TL;DR: I wrote a tool that allows to run a binary as a different owner/group.
You can download it from odedlaz/runas.
You must be thinking that I’m re-inventing the wheel. Well, I’m not. Let look at the following scenario:
- There’s a binary that you want to run in a non-interactive session.
- You want the binary to run with different permissions then the current user.
- You don’t want the user to be able to run any binary with any permissions,
only the one you want, with the requested user / group.
- You don’t want a child process to get created, because you want to run the binary
as part of a filter without any other processes getting in the way.
A good example would be to debug an elevated app, while running your editor regularly. for example -> running gdb and debugging a binary as root.
You probably don’t want to turn on Set owner User ID because that’s a major security hole.
You also can’t use
sudo as part of your editor / IDE because they execute the target process as child, which causes many issues.
sudo is also somewhat complex to configure, and honestly, I prefer to avoid using it alltogether.
A tool that is easy to configure & runs the target binary with requested owner:group.
runas is that tool. It does one thing, and (hopefully) does it well.
runas doesn’t have any complicated flags or knobs.
It just lets you run binaries:
But you need need the proper permissions to do so.
Notice I added
/usr/bin/bash which is linked to
runas follows links to their source, to make sure the right binary is called.
It also mimics the way shells parse commands so the configuration and command should be identical.
'whoami && id' is concatenated by the shell into one argument.
runas makes sure you don’t have to think about the way things get parsed.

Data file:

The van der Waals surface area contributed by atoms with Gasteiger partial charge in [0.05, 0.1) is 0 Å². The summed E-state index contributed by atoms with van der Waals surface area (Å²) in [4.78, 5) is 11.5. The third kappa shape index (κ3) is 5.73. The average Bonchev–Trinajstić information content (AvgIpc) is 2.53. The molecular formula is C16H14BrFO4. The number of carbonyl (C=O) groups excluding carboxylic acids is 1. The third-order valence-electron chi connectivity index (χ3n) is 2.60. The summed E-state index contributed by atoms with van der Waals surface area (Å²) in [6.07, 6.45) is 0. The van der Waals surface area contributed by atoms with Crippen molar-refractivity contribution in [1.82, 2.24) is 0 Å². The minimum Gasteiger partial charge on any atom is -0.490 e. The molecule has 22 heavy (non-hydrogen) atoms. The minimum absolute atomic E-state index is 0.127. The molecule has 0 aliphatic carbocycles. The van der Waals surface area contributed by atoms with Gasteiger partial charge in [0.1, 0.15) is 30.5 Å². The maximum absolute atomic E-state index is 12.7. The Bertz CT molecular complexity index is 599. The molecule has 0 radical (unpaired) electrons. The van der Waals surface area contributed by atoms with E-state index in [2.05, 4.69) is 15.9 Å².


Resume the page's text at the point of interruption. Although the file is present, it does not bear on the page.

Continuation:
Anyway, now the command works:
What if you want to allow the user to use any argument for a given binary?
The previous configuration only allows us to run
bash -c 'whoami && id.
You don’t need to think to much. The configuration is really easy:
And now any argument passed to bash will work, including the previous one:
You can also lock the user to run
bash -c commands exclusively.:
And now the user can run any argument that begins with
If we’d remove the previous command, we won’t be able to run bash without
runas is greedy. It’ll try to find a configuration that allows to run the given command, and will stop once it finds one.
What if you want to allow specific group members to run a command? Again, you don’t need to think to much:
And now any member of the
docker group can restart the docker daemon!
runas uses c++ 14, which comes with a built-in ECMAScript flavored regex library.
Using regular expressions can be really helpful when you want to have a lot of control over given permissions, which is still easy to understand..
A good example would be to allow the user to run only “readonly” operations on systemd units:
Now the user doesn’t need root permissions to perform
gosu is a tool that was invented to solve TTY & signaling issues, mainly for containers.
As I said before,
su run the target process as a child, which means all signals are passed to them, and sometimes aren’t forwarded propely.
gosu solves that issue, but doesn’t provide a permissions mechanism which makes it practically impossible to use on regular systems that need an extra layer security.
gosu is also written in Go, which is notoriously known for creating really big binaries:
- 1.23MB for the amd64 release
- 1.1MB for the i386 release